Over the last decade an increasing number of school districts across the country have invested in zero energy buildings as a way to dramatically improve energy performance, provide healthy indoor environments, and foster better academic outcomes for students. Well before COVID-19 increased awareness about the air quality inside our buildings, many experts have touted the measurable benefits of healthier indoor environments and thermal comfort present in zero energy schools.
There are more than 230 ultra-low-energy and zero energy school buildings in the U.S. and Canada, according to NBI’s 2020 Getting to Zero Buildings List. A zero energy building is highly efficient and uses as much energy as it produces over the course of the year. While there’s a perception that zero energy schools cost more than conventional buildings to design and construct, the data suggests otherwise. According to a 2020 study by the National Renewable Energy Lab and the U.S. Department of Energy, zero energy schools cost no more than conventional schools. And in many cases, they actually cost less to build and operate.
Having proved they can achieve zero energy and zero carbon goals in individual buildings, some school districts are developing plans to expand these aggressive goals across all of their district facilities. Peer-to-peer learning and information sharing is critical for success, which has proven possible even during a global pandemic.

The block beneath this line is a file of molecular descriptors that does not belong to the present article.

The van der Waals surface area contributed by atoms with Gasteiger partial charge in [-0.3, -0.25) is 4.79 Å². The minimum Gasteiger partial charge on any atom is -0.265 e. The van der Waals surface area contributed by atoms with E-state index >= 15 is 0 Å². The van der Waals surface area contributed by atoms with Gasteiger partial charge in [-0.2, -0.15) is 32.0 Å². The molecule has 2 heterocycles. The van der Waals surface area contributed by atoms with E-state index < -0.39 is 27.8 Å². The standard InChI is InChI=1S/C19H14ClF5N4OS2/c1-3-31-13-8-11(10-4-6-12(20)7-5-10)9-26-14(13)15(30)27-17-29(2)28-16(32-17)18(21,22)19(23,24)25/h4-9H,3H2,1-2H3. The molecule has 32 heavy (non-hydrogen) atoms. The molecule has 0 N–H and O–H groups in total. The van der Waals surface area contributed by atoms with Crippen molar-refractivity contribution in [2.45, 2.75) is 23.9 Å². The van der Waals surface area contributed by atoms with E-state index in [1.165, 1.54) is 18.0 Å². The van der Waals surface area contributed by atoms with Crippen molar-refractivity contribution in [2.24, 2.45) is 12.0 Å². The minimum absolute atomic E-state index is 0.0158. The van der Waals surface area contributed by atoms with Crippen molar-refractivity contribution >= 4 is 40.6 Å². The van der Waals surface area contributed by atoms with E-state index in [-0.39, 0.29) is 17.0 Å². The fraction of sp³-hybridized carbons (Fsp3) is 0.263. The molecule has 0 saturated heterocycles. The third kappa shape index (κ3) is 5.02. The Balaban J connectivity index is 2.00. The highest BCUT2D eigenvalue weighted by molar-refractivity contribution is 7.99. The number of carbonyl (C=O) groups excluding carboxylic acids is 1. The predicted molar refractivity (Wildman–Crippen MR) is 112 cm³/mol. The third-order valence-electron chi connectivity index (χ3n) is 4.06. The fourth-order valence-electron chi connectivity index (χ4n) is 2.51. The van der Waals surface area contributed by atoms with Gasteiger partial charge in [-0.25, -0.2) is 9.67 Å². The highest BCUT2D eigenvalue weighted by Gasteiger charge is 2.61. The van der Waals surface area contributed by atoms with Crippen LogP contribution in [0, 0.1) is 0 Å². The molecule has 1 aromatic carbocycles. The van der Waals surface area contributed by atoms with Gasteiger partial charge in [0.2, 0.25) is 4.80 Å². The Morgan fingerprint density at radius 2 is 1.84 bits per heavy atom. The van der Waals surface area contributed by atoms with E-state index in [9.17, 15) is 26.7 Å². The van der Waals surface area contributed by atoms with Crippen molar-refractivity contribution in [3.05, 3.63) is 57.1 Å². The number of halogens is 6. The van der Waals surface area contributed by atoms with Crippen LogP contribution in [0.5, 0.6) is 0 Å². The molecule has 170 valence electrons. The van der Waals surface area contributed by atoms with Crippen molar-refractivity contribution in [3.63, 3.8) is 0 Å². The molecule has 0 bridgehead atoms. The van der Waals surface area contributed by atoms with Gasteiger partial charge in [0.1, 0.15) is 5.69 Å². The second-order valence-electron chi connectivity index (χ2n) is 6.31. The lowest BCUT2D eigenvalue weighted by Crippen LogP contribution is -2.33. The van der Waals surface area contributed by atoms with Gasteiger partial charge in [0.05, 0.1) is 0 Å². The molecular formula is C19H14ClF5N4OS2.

Shifting the Conversation From Zero Energy to Zero Carbon
Improving the energy efficiency of school buildings has long been a goal of many states, cities, and school districts. The nation’s 17,450 K-12 school districts spend more than $6 billion annually on energy — more than is spent on computers and textbooks combined, according to ENERGY STAR. Yet as many states and cities have shifted their goals from achieving deep energy savings to achieving climate action goals, there’s increased urgency around not only reducing energy use but also eliminating fossil fuel combustion over time.
NBI has tracked the design, construction, and operations of zero energy buildings since 2012 with most of the buildings operating as all-electric, meaning they have no on-site fossil fuel combustion. As renewable energy sources are added to the electricity grid, these buildings are well positioned to achieve zero carbon emissions.
In states such as California, where there is a statewide mandate to ensure all new commercial buildings be zero energy by 2030, and all buildings carbon neutral by 2045, school district administrators are increasingly aware of their role in helping local jurisdictions meet aggressive climate action goals. The learning curve is high, yet many districts are rising to the challenge.
Peer-to-Peer Information Sharing is Key to Success
The champions leading the zero carbon schools movement across the country include early adopter design teams, superintendents, individual teachers, elected officials, and students. While numerous free resources exist, including our Getting to Zero in Schools Resource Hub, there is no replacement for real-world experience so we took another step with our partners.